When you come back home

by Alan on April 21, 2007

OK Road, 8 March 2007 7:18:29amSometimes there comes a time when you must leave this town, your town for a break – it could be a holiday; it could be your OE; it could be that career move; it could be to do a geographical and just get away.

What’s that? Your favourite barista moved to Westport, and you had to follow? (Yeah, OK. There’s always an excuse.) But sooner or later, you must come back. And when you do there is always a moment when you know you are home.

Here’s one such:

Coming down the Ngauranga Gorge there’s that long sweeping curve where the Hutt and Porirua motorways meet. Look up from the road and you’ll see Wellington arrayed in full panoply before you. There are our small cluster of tall buildings standing proud, feet in the sea and backs to the hills. There are the hills themselves, steeply carpeted with houses in defiance of tectonics and plain good sense, looking on to and out to the sea. There is the bowl of the harbour, rimmed with bush and filled with reflected sky. There is the sky, mostly blue, sometimes grey, often set with clouds scudding.

There it is. Our town. Where you live. Where I live.

Where is this moment for you?

Is it, as the Front Lawn once had it, flying overhead?

over Wellington Harbour
Oriental Bay is standing there in the sunlight

Is it that first sip of Mojo or Fuel?

Is it Courtenay Place at the weekend?

Where? What? With whom? Comment, zoomin, or blog away!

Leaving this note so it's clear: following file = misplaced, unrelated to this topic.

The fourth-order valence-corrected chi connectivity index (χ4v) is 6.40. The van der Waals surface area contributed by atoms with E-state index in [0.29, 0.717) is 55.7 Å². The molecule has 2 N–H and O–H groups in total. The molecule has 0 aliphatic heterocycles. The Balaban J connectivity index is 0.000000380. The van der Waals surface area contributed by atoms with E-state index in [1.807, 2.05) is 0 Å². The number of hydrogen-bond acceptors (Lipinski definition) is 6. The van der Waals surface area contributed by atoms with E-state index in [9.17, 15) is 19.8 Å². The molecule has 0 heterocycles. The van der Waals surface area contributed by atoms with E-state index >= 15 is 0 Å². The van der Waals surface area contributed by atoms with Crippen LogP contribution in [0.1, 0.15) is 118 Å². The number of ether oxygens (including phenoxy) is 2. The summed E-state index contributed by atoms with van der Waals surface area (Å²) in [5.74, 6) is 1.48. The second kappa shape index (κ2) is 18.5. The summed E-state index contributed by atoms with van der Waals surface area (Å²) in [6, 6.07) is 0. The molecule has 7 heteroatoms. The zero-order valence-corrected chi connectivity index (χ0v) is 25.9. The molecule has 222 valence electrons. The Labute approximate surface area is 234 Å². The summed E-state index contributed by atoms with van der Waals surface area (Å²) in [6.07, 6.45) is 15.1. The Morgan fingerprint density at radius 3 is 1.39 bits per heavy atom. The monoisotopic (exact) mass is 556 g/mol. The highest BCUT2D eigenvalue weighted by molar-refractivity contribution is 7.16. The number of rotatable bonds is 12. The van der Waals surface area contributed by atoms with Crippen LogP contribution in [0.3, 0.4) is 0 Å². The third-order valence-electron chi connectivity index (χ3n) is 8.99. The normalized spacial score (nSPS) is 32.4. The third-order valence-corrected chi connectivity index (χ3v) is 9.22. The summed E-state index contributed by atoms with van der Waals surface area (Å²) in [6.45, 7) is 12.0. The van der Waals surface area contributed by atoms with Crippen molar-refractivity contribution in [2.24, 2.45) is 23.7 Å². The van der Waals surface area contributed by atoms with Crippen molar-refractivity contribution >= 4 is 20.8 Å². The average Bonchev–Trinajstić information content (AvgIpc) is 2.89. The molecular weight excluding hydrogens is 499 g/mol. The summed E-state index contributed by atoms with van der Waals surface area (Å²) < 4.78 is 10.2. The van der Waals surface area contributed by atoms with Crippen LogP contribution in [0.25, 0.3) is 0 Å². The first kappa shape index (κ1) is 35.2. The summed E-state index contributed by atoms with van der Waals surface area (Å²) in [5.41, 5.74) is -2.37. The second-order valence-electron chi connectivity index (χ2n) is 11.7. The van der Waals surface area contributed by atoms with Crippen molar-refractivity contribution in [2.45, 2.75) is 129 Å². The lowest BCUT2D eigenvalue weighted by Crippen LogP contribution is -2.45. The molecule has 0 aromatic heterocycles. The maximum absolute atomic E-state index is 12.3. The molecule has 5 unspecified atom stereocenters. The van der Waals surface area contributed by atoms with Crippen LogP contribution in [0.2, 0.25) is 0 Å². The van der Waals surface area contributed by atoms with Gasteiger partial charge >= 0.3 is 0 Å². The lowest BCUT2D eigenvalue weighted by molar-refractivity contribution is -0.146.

Sarah Lee April 26, 2007 at 9:03 pm

This stirred so many memories for me. I visited here, from the UK, back in 1996 and when my visa expired I had a real sense that, ‘I would be back.’ Sure enough, as fate had it, I returned in 1999 and flying into Wellington, circling the Sounds and seeing Mount Victoria I knew my heart was home.

Kimberley April 25, 2007 at 12:29 pm

Oh yes, I know that sweeping curve of the motorway. It has that quaint little transit sign that says Wellington and then ta-dah – there is the city, that neatly put together city that looks as if it has slid off the hills and onto the flat land. It’s a sight that sometimes, when I have been to Auckland and endured being there although the place gives me a giant headache, brings me to tears. For more how much I love my city, read this.

Joanna April 28, 2007 at 3:13 am

Wait a second Grant, are you sure your name’s not really Kerry? Or maybe Rex?

Yet Another Michael April 25, 2007 at 10:59 am

For international returns I’m totally influenced by October 2006, back from a month in Europe, standing in Aro St being scalded by the bright bright sunlight. You could see the paint flakes dropping off the houses a km away! So, as soon as the clouds part for a second and there’s some sunlight – that’s when I now think that I’m home in NZ. A Pavlovian response I guess (but without the tinned peaches).

When back in Wellington from elsewhere in the country it’s more the physical signs of the culture than the environmental. Waft of Fuel Coffee in the terminal, drivers that know they are subordinate to pedestrians, beeping in the Hataitai tunnel, driving across Cuba St and getting a snapshot of a power suit and heels elbow-to-elbow with a stripy-sock.

Alan April 25, 2007 at 1:37 pm

Whoah! Beautiful piece, Kimberley.

On our old site, we once got people to write about their love of the city: read Let me count the ways for more.

Grant April 27, 2007 at 9:41 pm

Sad little town at the end of the world in which some people think they may have something to say … lovely place to live no doubt, but really just a novelty when it comes to moving and shaking.

Alan April 27, 2007 at 10:23 pm

Actually, we are pretty good at shaking.

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